Jul 30, 2013, 4:50 PM EST
With Kansas City locked into All-Star Game fever, the razzmatazz and splendor of a top foreign team visiting US soil has got everyone in a frenzy.
But it hasn’t always been this way.
Up until 2002, there was just the good old Eastern conference vs. Western conference format. So why has that now become a thing of the past?
There are multiple reasons, but can East vs. West become a thing of the future?
I’m not so sure about that. But I hope so. After Chivas Guadalajara became the first foreign opposition in 2003, MLS went back to the East vs. West format for the 2004 game.
But that didn’t last for long and since then Fulham, Chelsea (twice), Celtic, West Ham, Everton, Manchester United (twice) and now AS Roma have been the benchmark for MLS’ best to pit their wits against.
However, after trolling back through the history books (well, it’s a website now but you get the idea) the early days of the MLS All-Star Game seem like a distant and mystical land.
From the 9-5 wins, extremely awesome mullets and hideous jerseys to over 70,000 at Giants Stadium, back in the mid 90s the ASG had a different vibe to it. Now it seems classier, Macklemore was out wooing the crowd yesterday in KC and a whole plethora of events have been lined up this week.
It is not just about the soccer. So why does a foreign team have to turn up and join the party? Because, like I said, an ASG really isn’t about the soccer.
These top European teams treat the game as a friendly as they prepare for the upcoming league season, while many people around MLS treat the game as a measuring stick to see how the players compare to some of Europe’s finest.
But there is no need to invite another team to compare MLS’ elite against. No need. Regardless of the inferiority complex that exists in the minds of US soccer fans vs. other regions of the world, MLS is doing great. So let the All-Star Game be a celebration that includes a plethora of the best players in the league, not just a limited number because there can only be 11 starters.
Yes, I know teams like Manchester United, Chelsea and tomorrow’s opponents Roma help sale tickets and create more interest in the game. But from where I’m standing there are always going to be MLS fans from across North America flocking to this game. Even if a big-name European team isn’t present.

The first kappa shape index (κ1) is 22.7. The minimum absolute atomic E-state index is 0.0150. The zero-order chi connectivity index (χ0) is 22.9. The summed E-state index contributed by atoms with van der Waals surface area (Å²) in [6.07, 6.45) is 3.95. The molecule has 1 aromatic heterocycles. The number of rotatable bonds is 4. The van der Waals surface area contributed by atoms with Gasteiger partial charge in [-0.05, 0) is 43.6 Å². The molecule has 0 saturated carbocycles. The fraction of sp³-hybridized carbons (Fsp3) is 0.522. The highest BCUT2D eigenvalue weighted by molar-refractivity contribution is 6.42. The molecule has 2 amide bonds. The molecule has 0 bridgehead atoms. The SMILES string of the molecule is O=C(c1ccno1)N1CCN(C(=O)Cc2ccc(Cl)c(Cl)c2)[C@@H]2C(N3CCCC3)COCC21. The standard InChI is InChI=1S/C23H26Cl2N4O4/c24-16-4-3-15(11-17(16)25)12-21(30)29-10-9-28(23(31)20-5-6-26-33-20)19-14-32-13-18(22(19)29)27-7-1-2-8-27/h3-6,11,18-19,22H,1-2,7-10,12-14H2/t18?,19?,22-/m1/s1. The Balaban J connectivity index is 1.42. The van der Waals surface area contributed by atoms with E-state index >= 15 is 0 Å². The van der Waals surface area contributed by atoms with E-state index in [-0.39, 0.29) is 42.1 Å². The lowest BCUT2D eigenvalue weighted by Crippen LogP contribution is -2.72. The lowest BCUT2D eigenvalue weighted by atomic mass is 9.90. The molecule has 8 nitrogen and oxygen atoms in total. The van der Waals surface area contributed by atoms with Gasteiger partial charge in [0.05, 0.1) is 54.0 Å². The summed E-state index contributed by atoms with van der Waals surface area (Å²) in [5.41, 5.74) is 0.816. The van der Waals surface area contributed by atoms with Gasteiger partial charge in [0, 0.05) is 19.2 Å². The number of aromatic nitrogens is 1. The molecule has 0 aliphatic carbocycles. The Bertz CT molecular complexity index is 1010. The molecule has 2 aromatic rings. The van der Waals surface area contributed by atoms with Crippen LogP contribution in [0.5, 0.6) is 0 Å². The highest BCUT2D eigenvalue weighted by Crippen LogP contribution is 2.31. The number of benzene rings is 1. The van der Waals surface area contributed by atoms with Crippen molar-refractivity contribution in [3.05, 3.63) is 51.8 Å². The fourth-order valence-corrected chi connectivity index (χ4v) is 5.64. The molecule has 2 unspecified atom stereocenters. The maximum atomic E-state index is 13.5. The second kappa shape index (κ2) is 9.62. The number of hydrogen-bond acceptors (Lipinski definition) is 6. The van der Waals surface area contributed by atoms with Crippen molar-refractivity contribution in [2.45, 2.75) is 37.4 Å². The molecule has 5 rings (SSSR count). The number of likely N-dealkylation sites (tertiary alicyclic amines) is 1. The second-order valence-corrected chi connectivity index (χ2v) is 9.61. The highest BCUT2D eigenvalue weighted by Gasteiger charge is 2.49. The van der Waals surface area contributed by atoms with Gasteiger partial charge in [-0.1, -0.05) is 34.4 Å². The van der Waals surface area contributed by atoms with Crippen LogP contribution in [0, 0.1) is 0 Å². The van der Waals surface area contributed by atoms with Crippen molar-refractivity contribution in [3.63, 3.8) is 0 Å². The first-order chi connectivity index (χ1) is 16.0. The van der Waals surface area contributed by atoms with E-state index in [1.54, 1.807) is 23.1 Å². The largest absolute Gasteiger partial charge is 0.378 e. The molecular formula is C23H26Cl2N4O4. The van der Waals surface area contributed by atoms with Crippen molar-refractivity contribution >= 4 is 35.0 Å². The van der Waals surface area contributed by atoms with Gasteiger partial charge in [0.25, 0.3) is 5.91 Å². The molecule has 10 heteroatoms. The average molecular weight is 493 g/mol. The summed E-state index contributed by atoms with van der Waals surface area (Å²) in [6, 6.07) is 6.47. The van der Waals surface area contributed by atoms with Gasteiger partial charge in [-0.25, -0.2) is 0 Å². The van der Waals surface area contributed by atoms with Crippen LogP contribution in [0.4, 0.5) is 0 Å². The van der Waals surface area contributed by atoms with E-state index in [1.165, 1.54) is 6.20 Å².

My proposal is that the East vs. West format returns for the 2015 season. Next year’s ASG has already been slated for Portland’s JELD-WEN Field and Timbers owner Merritt Paulson has already said “the biggest global name” will be rolling into town.
So after that, can we return to East vs. West and crazy 9-5 scorelines? I get that MLS doesn’t want to be like MLB, the NBA or NHL. But a one-off game between the best of Major League Soccer’s East and West conferences would certainly be an occasion to savor.
That said, so will tomorrow’s game at Sporting Park. Enjoy celebrating the success of MLS.
Maybe one day it will be East vs. West again. Maybe.
- PST Extra: Relegation in focus ahead of six-pointer in Cardiff 0
- Major League Soccer Preview: An alternate view of the 2014 regular season 0
- Premier League Power Rankings: Top four shuffle, as pivotal stretch arrives – Week 28 0
- Ranking the candidates for MLS’s next two expansion teams (after Don Garber’s Tuesday Q-and-A) 4
- MLS Season Preview: Ranking the top 10 midfielders 0
- U.S. Soccer confirms three-game send-off series ahead of 2014 World Cup 3
- Revs Notebook: Targeting Strikers, Imbongo's Reds & Fagundez's Left Foot
- Chicago Fire Players to Watch for in 2014
- FC Dallas Unveil 2014 Home Kit
- Eddie Johnson's Bumpy Road to Designated Player Status
- Adidas & Nike Unveil Hybrid Cleats to Change Soccer Forever
- Preview: Sporting KC at Seattle Sounders FC
- Chelsea Face Stiff Test When Tottenham Visit the Bridge
- Egyptian Player Banned for Using 'Sisi' Sign
- Houston Dynamo Players to Watch During the 2014 MLS Season
- Vancouver Whitecaps: Players to Watch During the 2014 MLS Season